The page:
Special Relativity in VS .NET

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Special Relativity
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Consider two frames in standard con guration. The phenomenon of length contraction can be described by saying that distances are shortened by a factor of (a) (b) (c) 1 + 2 1 2 1 + 2 c2
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Vectors, One Forms, and the Metric
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In this chapter we describe some of the basic objects that we will encounter in our study of relativity. While you are no doubt already familiar with vectors from studies of basic physics or calculus, we are going to be dealing with vectors in a slightly different light. We will also encounter some mysterious objects called one forms, which themselves form a vector space. Finally, we will learn how a geometry is described by the metric.
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A vector is a quantity that has both magnitude and direction. Graphically, a vector is drawn as a directed line segment with an arrow head. The length of the arrow is a graphic representation of its magnitude. (See Figure 2-1).
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Fig. 2-1. Your basic vector, a directed line segment drawn in the x y plane.
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The reader is no doubt familiar with the graphical methods of vector addition, scalar multiplication, and vector subtraction. We will not review these methods here because we will be looking at vectors in a more abstract kind of way. For our purposes, it is more convenient to examine vectors in terms of their components. In the plane or in ordinary three-dimensional space, the components of a vector are the projections of the vector onto the coordinate axes. In Fig. 2-2, we show a vector in the x y plane and its projections onto the x and y axes. The components of a vector are numbers. They can be arranged as a list. For example, in 3 dimensions, the components of a vector A can be written as A = A x , A y , A z . More often, one sees a vector written as an expansion in terms of a set of basis vectors. A basis vector has unit length and points along the direction of a coordinate axis. Elementary physics books typically denote the basis for cartesian coordinates by (i, j, k), and so in ordinary three-dimensional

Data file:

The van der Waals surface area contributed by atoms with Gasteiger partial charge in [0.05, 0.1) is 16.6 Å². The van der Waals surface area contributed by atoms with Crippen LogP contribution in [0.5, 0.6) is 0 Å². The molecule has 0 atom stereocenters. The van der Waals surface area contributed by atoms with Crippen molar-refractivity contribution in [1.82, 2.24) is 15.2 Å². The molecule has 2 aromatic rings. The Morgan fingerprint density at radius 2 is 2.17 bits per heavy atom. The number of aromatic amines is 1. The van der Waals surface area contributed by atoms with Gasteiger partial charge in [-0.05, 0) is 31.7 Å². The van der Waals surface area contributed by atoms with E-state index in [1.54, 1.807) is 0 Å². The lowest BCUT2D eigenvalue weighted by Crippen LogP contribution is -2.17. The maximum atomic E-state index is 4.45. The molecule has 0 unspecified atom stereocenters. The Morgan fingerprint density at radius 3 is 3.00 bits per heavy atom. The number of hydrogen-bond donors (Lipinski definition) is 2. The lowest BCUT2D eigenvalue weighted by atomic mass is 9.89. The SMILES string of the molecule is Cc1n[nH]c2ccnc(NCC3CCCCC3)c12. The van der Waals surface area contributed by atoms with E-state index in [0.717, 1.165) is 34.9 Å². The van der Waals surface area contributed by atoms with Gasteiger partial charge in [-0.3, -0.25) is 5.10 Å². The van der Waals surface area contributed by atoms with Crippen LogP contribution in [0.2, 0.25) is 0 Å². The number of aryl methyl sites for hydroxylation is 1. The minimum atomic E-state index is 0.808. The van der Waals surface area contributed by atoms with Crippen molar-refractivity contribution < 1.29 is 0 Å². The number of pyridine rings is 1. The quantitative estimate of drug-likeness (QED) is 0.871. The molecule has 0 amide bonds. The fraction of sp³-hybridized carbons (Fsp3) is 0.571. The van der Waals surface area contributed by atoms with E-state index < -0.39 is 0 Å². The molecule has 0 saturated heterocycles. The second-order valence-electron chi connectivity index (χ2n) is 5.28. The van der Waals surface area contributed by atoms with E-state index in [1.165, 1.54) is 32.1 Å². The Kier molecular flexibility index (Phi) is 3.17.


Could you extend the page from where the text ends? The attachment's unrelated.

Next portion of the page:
x Wx
Fig. 2-2. A vector W in the x y plane, resolved into its components Wx and Wy . These
are the projections of W onto the x and y axes.
Vectors, One Forms, Metric
cartesian space, we can write the vector A as A = Ax i + A y j + Az k In more advanced texts a different notation is used: A = Ax x + A y y + Az z This has some advantages. First of all, it clearly indicates which basis vector points along which direction (the use of (i, j, k) may be somewhat mysterious to some readers). Furthermore, it provides a nice notation that allows us to de ne a vector in a different coordinate system. After all, we could write the same vector in spherical coordinates: A = Ar r + A + A There are two important things to note here. The rst is that the vector A is a geometric object that exists independent of coordinate system. To get its components we have to choose a coordinate system that we want to use to represent the vector. Second, the numbers that represent the vector in a given coordinate system, the components of the vector, are in general different depending on what coordinate system we use to represent the vector. So for the example we have been using so far A x , A y , A z = Ar , A , A .
New Notation
We are now going to use a different notation that will turn out to be a bit more convenient for calculation. First, we will identify the coordinates by a set of labeled indices. The letter x is going to be used to represent all coordinates, but we will write it with a superscript to indicate which particular coordinate we are referring to. For example, we will write y as x 2 . It is important to recognize that the 2 used here is just a label and is not an exponent. In other words, y2 = x 2
and so on. For the entire set of cartesian coordinates, we make the following identi cation: (x, y, z) x 1 , x 2 , x 3
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